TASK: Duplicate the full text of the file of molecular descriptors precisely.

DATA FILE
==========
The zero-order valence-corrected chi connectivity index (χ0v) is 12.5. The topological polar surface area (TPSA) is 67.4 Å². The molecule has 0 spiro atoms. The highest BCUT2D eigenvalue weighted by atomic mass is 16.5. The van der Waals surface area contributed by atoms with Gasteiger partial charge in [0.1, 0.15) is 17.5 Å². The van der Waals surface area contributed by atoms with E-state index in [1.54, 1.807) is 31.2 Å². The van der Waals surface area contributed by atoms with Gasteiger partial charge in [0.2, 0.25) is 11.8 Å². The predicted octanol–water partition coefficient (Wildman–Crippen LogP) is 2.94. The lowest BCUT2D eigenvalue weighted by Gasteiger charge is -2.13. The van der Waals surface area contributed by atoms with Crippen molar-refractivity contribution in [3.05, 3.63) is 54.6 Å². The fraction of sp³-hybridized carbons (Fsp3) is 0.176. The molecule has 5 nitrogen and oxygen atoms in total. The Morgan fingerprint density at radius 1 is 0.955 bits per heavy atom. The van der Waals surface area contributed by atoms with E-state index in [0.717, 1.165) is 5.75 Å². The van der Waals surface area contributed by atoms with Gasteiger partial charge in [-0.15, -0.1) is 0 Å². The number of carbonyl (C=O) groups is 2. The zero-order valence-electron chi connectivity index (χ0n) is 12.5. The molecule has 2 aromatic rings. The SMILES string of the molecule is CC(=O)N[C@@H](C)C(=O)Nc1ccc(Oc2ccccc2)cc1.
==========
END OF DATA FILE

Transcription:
The zero-order valence-corrected chi connectivity index (χ0v) is 12.5. The topological polar surface area (TPSA) is 67.4 Å². The molecule has 0 spiro atoms. The highest BCUT2D eigenvalue weighted by atomic mass is 16.5. The van der Waals surface area contributed by atoms with Gasteiger partial charge in [0.1, 0.15) is 17.5 Å². The van der Waals surface area contributed by atoms with E-state index in [1.54, 1.807) is 31.2 Å². The van der Waals surface area contributed by atoms with Gasteiger partial charge in [0.2, 0.25) is 11.8 Å². The predicted octanol–water partition coefficient (Wildman–Crippen LogP) is 2.94. The lowest BCUT2D eigenvalue weighted by Gasteiger charge is -2.13. The van der Waals surface area contributed by atoms with Crippen molar-refractivity contribution in [3.05, 3.63) is 54.6 Å². The fraction of sp³-hybridized carbons (Fsp3) is 0.176. The molecule has 5 nitrogen and oxygen atoms in total. The Morgan fingerprint density at radius 1 is 0.955 bits per heavy atom. The van der Waals surface area contributed by atoms with E-state index in [0.717, 1.165) is 5.75 Å². The van der Waals surface area contributed by atoms with Gasteiger partial charge in [-0.15, -0.1) is 0 Å². The number of carbonyl (C=O) groups is 2. The zero-order valence-electron chi connectivity index (χ0n) is 12.5. The molecule has 2 aromatic rings. The SMILES string of the molecule is CC(=O)N[C@@H](C)C(=O)Nc1ccc(Oc2ccccc2)cc1.